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THE ECONOMIC TIMES 17 MAR, 2013, 05.

37AM IST, S SANANDAKUMAR,ET BUREAU

Lulu Mall in Kochi: How Kerala became shoppers' paradise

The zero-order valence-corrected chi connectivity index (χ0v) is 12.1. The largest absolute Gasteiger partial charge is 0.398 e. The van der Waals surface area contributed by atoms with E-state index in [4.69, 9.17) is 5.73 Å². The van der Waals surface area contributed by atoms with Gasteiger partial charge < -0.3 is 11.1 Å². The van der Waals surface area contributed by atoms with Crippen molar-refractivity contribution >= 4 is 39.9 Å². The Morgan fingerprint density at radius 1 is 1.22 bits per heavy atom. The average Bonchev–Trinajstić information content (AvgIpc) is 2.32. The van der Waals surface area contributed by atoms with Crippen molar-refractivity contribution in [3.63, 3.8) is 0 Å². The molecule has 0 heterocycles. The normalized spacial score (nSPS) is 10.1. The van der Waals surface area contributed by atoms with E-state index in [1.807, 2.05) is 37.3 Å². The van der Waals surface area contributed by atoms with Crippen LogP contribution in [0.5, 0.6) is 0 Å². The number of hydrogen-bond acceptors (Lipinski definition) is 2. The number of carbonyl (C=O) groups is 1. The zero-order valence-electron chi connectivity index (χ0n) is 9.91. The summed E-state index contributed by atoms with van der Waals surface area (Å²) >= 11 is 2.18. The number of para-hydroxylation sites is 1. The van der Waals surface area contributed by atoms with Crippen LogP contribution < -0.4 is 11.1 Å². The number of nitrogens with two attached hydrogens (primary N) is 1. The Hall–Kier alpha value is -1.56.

The Lulu Mall, which opened earlier this week in Kochi, is a shopper's delight. Spanning a little over 2.5 million sq ft and built at a cost of Rs 1,600 crore, it can accommodate nearly 300 national and international brands. The man behind what is billed as the largest mall in India, MA Yusuffali, the promoter of Abu Dhabi-based retail powerhouse EMKE Group, is a Malayali. That still doesn't explain why he would open a mall and a giant one at that in Kerala. Malayalis, until recently, largely binged on one object: gold. Kerala has as many jewellery shops as it has coconut trees. Well, not really, but you get the idea. Today, the shopping list of people in the state is assorted luxury cars, high-end electronic goods, durables, textile, and clothes and the like and they are shopping as if there is no tomorrow. Shoppers Don't Stop In no time, the binge alerted retailers. The first signs of their interest were 'supermarkets' such as IT super shops, white goods retail chains and gold souks. Then came the malls. Nearly 50 malls are said to be built in the state in three years. Last week, the state government announced the launch of agri-malls in all districts. At least three districts would have fisheries malls. The launch of Lulu Mall will only hasten the trend. In Lulu's case, though these are early days, consumer response has been "overwhelming", according to ShibuPhilips, business head of Lulu Mall. The mall is attracting footfalls of around 1 lakh even during working days, he says. Established players in retail are not unduly worried. "Several malls are already operating in the state. But our business grew by 20% last year," says PP Jose, chief operating officer of jewellery chain Joyalukkas Group. Unsurprisingly, leading jewellers are present in most malls. Yet, they are just as focused on standalone stores. Joyalukkas Group, for instance, has said it will launch mid-size malls in district headquarters under the brand 'Mall of Joy'. In jewellery, says Jose, the bulk of the demand comes from families shopping for weddings. "They want privacy and are more comfortable in an exclusive, standalone shop." The competition is also driving innovations. White goods retailer LanMark Shops introduced a cluster approach in retailing, after it was unable to compete with big players. "We have organised 200 smaller players under one brand name called White Mart," says Jerry Mathew, managing director at LanMark Shops. Buoyed by the success in Kerala, the company has expanded into Tamil Nadu. It is not hard to understand Kerala's shopping frenzy. Despite the relative industrial backwardness, the state's per capita consumption expenditure is one of the highest in the country thanks to remittances largely from West Asia of nearly Rs 50,000 crore a year. Kerala is also home to cash crops like rubber, pepper, cardamom etc. If that's not enough, there are easy loans estimated to be over Rs 1 lakh crore provided by gold loan companies such as Muthoot FinanceBSE 0.22 %, Manappuram FinanceBSE 0.29 % and MuthootFincorpBSE -0.61 %.